Documentation of interventions addresses early warning signs of academic and social/emotional problems and monitors interventions

March 08, 2015

Documentation of Intervention (DOI) is a relatively new and effective computer software tool used by school teams in Montgomery County, Maryland to measure what they are doing to address students’ academic and social-emotional needs.  School teams meet regularly to identify “early warning signs” of problems students are having in meeting expected academic and social-emotional mastery. Interventions are not just prescribed, but documented and monitored for implementation and fidelity. Teachers are supported and the team may assign specialists to address more intense needs. All interventions and their results are measured using excellent software that examines both academic and behavioral progress toward grade-level mastery.

Support staff are integrated into the team and intervention plans. School psychologists are providing direct services, such as individual and group counseling to address issues relating to anxiety, problem-solving, executive functioning, emotional regulation, and social skills. Additionally, school psychologists are consulting with classroom teachers to address behavior management strategies, academic time-on-task, and learning skills deficits. The DOI data is valuable, as it allows one to accurately measure the effect of an intervention. Student support teams are using the DOI data to better identify when an intervention is working and what may need to be modified to ensure greater progress. All of the student support team members and others participating in the interventions can record their instructional and social-emotional interventions and outcomes for the team to look at. The data can be shared with administrators, teachers, parents, and students to demonstrate the need for and benefit of a specific intervention.

The Documentation of Interventions software program was developed by Montgomery County Public Schools in Maryland and is being used effectively in many of its 200+ schools. School staff receive special access codes to the DOI system to protect confidentiality, and each provider has a code to input her/his activity and results. Additionally, informal documentation of progress, behavioral observations can be included that do not interrupt the instructional day.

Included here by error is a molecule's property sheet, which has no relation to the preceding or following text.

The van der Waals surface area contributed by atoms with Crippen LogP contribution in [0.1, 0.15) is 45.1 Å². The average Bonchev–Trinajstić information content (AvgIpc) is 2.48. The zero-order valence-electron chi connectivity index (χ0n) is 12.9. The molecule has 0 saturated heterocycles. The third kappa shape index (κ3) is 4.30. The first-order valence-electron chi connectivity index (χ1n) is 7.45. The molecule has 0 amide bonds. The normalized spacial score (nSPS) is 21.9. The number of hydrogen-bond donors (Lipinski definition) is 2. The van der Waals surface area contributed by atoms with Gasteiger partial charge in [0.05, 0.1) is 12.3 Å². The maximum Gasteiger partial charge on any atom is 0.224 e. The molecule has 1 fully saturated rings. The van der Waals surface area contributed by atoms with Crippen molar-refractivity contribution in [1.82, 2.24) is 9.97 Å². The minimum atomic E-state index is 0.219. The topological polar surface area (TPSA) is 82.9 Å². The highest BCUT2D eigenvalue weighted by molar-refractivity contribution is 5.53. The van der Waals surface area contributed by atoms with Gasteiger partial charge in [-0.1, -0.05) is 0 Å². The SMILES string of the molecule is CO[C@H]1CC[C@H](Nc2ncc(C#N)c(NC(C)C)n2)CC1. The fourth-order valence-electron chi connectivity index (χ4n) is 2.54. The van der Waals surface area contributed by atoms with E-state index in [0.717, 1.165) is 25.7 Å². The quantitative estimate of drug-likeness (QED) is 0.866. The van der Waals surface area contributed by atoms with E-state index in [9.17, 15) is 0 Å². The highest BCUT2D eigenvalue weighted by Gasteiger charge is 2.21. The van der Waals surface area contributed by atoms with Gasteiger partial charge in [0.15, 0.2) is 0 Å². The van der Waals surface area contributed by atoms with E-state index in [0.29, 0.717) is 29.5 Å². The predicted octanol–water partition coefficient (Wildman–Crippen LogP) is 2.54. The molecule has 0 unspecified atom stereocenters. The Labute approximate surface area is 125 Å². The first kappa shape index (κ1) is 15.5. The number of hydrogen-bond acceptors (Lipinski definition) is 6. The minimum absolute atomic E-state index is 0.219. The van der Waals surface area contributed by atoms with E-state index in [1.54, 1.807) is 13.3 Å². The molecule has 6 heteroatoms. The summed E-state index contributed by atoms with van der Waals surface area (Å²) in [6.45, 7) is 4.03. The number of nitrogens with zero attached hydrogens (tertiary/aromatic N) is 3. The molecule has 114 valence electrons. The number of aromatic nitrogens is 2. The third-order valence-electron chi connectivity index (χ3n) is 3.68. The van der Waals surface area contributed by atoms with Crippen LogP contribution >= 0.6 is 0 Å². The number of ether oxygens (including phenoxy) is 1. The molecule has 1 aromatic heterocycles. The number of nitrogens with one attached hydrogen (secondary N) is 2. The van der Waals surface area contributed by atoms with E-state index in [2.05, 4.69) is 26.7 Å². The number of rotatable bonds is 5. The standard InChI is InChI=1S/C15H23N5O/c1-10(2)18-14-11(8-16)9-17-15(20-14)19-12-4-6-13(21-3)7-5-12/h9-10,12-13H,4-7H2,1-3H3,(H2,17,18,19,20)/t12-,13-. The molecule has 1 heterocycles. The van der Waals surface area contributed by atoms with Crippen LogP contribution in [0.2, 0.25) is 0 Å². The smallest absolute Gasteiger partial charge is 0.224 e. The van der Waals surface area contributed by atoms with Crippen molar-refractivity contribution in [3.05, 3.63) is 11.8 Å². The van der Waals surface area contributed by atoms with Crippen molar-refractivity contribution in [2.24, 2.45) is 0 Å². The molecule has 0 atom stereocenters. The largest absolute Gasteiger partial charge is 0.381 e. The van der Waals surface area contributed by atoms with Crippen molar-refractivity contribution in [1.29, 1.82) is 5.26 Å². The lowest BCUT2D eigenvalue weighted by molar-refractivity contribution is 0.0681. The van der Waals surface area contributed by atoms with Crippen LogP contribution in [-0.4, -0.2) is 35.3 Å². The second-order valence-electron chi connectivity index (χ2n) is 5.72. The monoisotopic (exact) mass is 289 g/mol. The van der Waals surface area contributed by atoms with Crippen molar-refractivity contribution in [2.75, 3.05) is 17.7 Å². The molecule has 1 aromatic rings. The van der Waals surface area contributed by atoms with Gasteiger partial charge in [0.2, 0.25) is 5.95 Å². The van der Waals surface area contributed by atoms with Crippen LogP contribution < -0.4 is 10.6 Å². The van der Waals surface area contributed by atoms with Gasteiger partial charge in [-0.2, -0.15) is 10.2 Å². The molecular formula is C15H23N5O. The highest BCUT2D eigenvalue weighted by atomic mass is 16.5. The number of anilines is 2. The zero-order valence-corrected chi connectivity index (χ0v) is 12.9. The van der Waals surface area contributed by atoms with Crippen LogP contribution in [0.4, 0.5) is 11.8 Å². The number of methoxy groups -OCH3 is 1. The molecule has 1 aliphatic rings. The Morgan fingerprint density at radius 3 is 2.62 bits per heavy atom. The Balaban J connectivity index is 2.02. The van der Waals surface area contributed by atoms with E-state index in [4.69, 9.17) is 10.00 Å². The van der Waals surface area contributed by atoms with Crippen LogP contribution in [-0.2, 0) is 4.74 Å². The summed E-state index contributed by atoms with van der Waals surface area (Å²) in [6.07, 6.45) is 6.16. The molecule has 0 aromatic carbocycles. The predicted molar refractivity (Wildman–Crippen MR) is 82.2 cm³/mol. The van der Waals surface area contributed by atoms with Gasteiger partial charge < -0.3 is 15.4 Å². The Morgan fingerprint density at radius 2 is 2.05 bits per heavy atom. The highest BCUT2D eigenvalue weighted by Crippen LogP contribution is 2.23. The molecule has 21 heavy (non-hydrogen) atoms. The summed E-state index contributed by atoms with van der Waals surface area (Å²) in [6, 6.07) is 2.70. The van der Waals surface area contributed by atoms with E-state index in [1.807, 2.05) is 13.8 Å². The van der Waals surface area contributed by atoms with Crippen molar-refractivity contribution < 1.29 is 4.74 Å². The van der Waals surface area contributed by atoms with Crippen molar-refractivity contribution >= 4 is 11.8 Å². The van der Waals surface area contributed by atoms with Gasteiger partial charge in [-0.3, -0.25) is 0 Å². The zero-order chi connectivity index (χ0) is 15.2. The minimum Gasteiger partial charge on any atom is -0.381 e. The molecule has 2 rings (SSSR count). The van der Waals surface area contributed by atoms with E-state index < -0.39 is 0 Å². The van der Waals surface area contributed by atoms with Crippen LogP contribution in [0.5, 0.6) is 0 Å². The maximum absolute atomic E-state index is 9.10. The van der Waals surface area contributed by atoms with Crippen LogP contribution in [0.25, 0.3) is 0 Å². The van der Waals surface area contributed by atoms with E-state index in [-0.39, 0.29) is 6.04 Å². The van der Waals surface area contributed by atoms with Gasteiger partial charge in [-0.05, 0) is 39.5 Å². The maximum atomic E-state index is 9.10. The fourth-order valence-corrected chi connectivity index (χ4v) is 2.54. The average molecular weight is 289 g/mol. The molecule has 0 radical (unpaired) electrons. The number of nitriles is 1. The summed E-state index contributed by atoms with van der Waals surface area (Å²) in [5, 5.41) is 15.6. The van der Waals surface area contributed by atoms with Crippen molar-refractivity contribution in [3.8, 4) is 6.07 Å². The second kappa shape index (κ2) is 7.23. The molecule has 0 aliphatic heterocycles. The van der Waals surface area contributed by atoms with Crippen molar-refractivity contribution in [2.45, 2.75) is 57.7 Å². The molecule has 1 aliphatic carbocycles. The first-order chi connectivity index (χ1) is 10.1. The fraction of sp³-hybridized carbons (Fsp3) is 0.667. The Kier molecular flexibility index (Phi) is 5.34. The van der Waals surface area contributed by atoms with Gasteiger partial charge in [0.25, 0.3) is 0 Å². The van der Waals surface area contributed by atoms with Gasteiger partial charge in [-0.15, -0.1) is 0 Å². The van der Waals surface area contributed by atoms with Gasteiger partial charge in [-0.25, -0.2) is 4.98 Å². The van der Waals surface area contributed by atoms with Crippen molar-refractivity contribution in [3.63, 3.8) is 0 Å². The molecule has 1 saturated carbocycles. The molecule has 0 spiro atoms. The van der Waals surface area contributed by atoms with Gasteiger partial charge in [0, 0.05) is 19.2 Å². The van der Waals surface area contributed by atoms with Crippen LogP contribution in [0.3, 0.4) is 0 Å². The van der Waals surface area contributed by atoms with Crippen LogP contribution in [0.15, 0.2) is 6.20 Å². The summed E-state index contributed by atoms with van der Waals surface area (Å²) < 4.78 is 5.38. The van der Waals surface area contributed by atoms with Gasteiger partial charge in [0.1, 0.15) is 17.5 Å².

Data does not mean “more testing.” Following every student who has such a plan, enables the team members to have current information across all services. Staff feel comfortable in the data recording process because they see its value in student progress and its connection to their work. The DOI is complementary to another similar software for students receiving special education services to improve IEP documentation.    

The value of such technology is that it helps teachers and school support teams to catch problems early, to provide scientifically-based, agreed-upon, documented interventions whose effects can be regularly examined. Students can also see their progress and how it relates to their persistence, learning skills and coping strategies. Early interventions reduce the “too-little-to-late” syndrome that results in increased failure, greater numbers of special education referrals and, over time, unresolved behavior problems, poor attendance and dropping out. 

dwyerKevin P. Dwyer, M.A., a Nationally Certified School Psychologist, is an education and child mental health consultant. He recently served as a principal research associate for the American Institutes for Research. For over 30 years he practiced school psychology in public schools and held several local, state and national leadership positions in the fields of mental health and education, being responsible for the design, development, implementation and evaluation of programs and practices, for improving school climate, safety, and wellbeing for the education, and mental health of children. He has helped school staff in many districts use data to inform decisions on improving caring and connectedness with students and professional peers. His work, publications, presentations, and practices have influenced public policy and the development of efficient, family focused collaborative child service systems. During his 30 years as a public school psychologist he worked directly with over 10,000 children and their families as well as trained over 6000 educators. He provided psychological services to children, including those with disabilities and those whose anxiety and mental health problems blocked learning and adjustment. He assisted teachers and staff in supporting a caring, inclusive school climate for all children. In 2007 the Maryland Coalition of Families awarded Mr. Dwyer and his wife for their work in making schools more family friendly. He served as president of the National Association of School Psychologist and was given its highest honor, the Life-time Achievement Award.  In 2000 he received the Tipper Gore “Advocacy award for improving the lives and mental health of America’s children” from the National Mental Health Association.

Kristen M. Gracyalny is a school psychologist with Montgomery County Public Schools. She completed her undergraduate training at Towson University within the honors clinical psychology program.  She continued her training at Towson University, where she earned her MA and CAS in school psychology. She has worked as a school psychologist in MCPS since 2010, where she has spent her time meeting the social-emotional needs of students, providing training to school staff on data collection and analysis, and being the PBIS coach for a school. 

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